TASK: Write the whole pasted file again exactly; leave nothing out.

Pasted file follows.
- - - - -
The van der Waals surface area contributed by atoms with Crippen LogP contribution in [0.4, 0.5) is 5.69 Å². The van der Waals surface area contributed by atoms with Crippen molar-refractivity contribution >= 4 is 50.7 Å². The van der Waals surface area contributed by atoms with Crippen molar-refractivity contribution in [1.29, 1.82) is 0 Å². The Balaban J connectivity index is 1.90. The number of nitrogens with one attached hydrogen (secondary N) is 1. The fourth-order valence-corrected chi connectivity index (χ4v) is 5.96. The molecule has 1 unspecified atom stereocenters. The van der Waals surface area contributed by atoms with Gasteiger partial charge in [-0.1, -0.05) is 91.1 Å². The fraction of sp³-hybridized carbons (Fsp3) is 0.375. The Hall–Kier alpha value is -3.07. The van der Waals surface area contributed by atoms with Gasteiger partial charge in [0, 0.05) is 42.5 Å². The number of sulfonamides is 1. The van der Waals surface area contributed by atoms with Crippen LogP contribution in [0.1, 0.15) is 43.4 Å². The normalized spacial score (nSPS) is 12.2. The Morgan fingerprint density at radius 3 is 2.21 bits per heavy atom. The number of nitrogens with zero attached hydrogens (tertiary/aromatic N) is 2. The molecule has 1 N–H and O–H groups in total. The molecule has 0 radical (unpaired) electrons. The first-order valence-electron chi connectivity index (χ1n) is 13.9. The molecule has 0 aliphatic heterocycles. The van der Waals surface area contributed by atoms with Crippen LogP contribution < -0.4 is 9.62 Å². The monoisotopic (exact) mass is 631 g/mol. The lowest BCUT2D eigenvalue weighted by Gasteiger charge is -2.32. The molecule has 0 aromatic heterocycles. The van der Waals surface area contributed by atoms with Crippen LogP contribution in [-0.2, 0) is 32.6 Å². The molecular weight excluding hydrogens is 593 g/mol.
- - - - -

The van der Waals surface area contributed by atoms with Crippen LogP contribution in [0.4, 0.5) is 5.69 Å². The van der Waals surface area contributed by atoms with Crippen molar-refractivity contribution >= 4 is 50.7 Å². The van der Waals surface area contributed by atoms with Crippen molar-refractivity contribution in [1.29, 1.82) is 0 Å². The Balaban J connectivity index is 1.90. The number of nitrogens with one attached hydrogen (secondary N) is 1. The fourth-order valence-corrected chi connectivity index (χ4v) is 5.96. The molecule has 1 unspecified atom stereocenters. The van der Waals surface area contributed by atoms with Gasteiger partial charge in [-0.1, -0.05) is 91.1 Å². The fraction of sp³-hybridized carbons (Fsp3) is 0.375. The Hall–Kier alpha value is -3.07. The van der Waals surface area contributed by atoms with Gasteiger partial charge in [0, 0.05) is 42.5 Å². The number of sulfonamides is 1. The van der Waals surface area contributed by atoms with Crippen LogP contribution in [0.1, 0.15) is 43.4 Å². The normalized spacial score (nSPS) is 12.2. The Morgan fingerprint density at radius 3 is 2.21 bits per heavy atom. The number of nitrogens with zero attached hydrogens (tertiary/aromatic N) is 2. The molecule has 1 N–H and O–H groups in total. The molecule has 0 radical (unpaired) electrons. The first-order valence-electron chi connectivity index (χ1n) is 13.9. The molecule has 0 aliphatic heterocycles. The van der Waals surface area contributed by atoms with Crippen LogP contribution < -0.4 is 9.62 Å². The monoisotopic (exact) mass is 631 g/mol. The lowest BCUT2D eigenvalue weighted by Gasteiger charge is -2.32. The molecule has 0 aromatic heterocycles. The van der Waals surface area contributed by atoms with Crippen LogP contribution in [-0.2, 0) is 32.6 Å². The molecular weight excluding hydrogens is 593 g/mol.